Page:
Let Us Raise a Glass Tonight to Jim Kinsey

Every once in a while I see something so unexpected that I lose my breath. This afternoon I was scanning some more of the slides that were given to us by David Davidson ’57 ’58, enjoying his interesting eye and just generally cooking along smoothly. I noticed that there were some images of the inside of dorm rooms, something I’m always looking for, but it was too hard to make out exactly what they were without blowing them up. So I did.

And I suddenly saw–out of the blue–a dear friend, fooling around in the middle of a first floor hallway in South Hall in the autumn of 1954:

I’d love to know who wound up inside the barrels.

If you ever knew him there could be no mistaking that the young man in the glasses is Jim Kinsey ’56 ’59, who later became Rice’s Dean of Natural Sciences. In the fall of 1954 he lived in South Hall 113. David Davidson lived in 109. I wrote about Jim after his death almost exactly four years ago in this post and I still deeply lament his passing. So today, on this day, I am filled with gratitude to have him returned to me if even for a moment.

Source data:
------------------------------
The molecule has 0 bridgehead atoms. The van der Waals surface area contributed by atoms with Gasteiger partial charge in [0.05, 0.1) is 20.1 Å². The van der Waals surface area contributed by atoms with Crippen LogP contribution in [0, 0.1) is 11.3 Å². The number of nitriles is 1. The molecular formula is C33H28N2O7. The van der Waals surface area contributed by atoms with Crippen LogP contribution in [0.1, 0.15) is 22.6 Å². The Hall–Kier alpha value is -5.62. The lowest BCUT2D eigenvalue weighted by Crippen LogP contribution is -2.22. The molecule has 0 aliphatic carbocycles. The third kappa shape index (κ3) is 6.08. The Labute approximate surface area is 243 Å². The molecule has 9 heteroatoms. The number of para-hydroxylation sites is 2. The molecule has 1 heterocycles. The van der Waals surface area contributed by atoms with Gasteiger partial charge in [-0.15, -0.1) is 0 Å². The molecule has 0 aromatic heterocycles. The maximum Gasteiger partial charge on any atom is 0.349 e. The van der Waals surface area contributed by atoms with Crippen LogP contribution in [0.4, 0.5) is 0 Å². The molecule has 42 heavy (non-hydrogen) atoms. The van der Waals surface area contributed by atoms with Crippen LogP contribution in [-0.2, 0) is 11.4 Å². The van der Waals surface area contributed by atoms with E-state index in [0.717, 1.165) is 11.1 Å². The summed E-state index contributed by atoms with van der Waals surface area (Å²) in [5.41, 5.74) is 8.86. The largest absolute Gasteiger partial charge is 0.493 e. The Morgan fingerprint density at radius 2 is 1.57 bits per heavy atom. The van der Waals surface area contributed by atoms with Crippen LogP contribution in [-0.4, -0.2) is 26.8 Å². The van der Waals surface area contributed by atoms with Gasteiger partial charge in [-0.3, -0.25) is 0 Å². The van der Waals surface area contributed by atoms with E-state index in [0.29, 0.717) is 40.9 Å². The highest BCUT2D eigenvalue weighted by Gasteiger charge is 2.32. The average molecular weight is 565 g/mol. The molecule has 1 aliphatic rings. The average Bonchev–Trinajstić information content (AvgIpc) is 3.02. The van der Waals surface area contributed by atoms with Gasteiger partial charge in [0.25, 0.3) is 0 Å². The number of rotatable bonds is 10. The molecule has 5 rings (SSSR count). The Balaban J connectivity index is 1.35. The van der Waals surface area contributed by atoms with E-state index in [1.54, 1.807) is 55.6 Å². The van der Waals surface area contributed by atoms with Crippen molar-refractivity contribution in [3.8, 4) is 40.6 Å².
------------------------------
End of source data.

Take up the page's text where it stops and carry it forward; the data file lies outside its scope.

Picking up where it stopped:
Bonus: I have several reader who routinely get to campus much earlier than I do. From two of them I received these images of a golden (if a bit damp) Rice morning.

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7 Responses to Let Us Raise a Glass Tonight to Jim Kinsey

  1. Keith Cooper says:

    It certainly looks as if one of their fellow students is in the barrel.

  2. Melinda Clark says:

    Beautiful image, but where is all that standing water?

    • Owlcop says:

      Thanks for the compliment. This is behind the old president’s house. It tends to hold water after 4” of rain.

  3. Jeff Ross says:

    Standing water is between the Entrance 1 driveway and Main Street. It is very noticeable if you are walking the campus perimeter path.

  4. Bill Johnson '57-'58 says:

    I lived in South Hall Fall 53 to May 58, Rooms 303 and 305. I should recognize the student on the right but can’t recall his name. David Willis also lived on the first floor and ran the laundry service from his room. In a first floor room, all Slims (’53) were gathered one night for a cigar smoke out. There was so much smoke that there was not enough oxygen to support a flame in case your cigar went out.

    • Galloway Hudson '60 says:

      We freshmen in 1956 were the last class to suffer a smoke out. Conditions were as Bill described – abysmal. It was a Monday bight, and of course our first hour exam in Physics 100 was the next morning. Not conducive for studying later in the evening.

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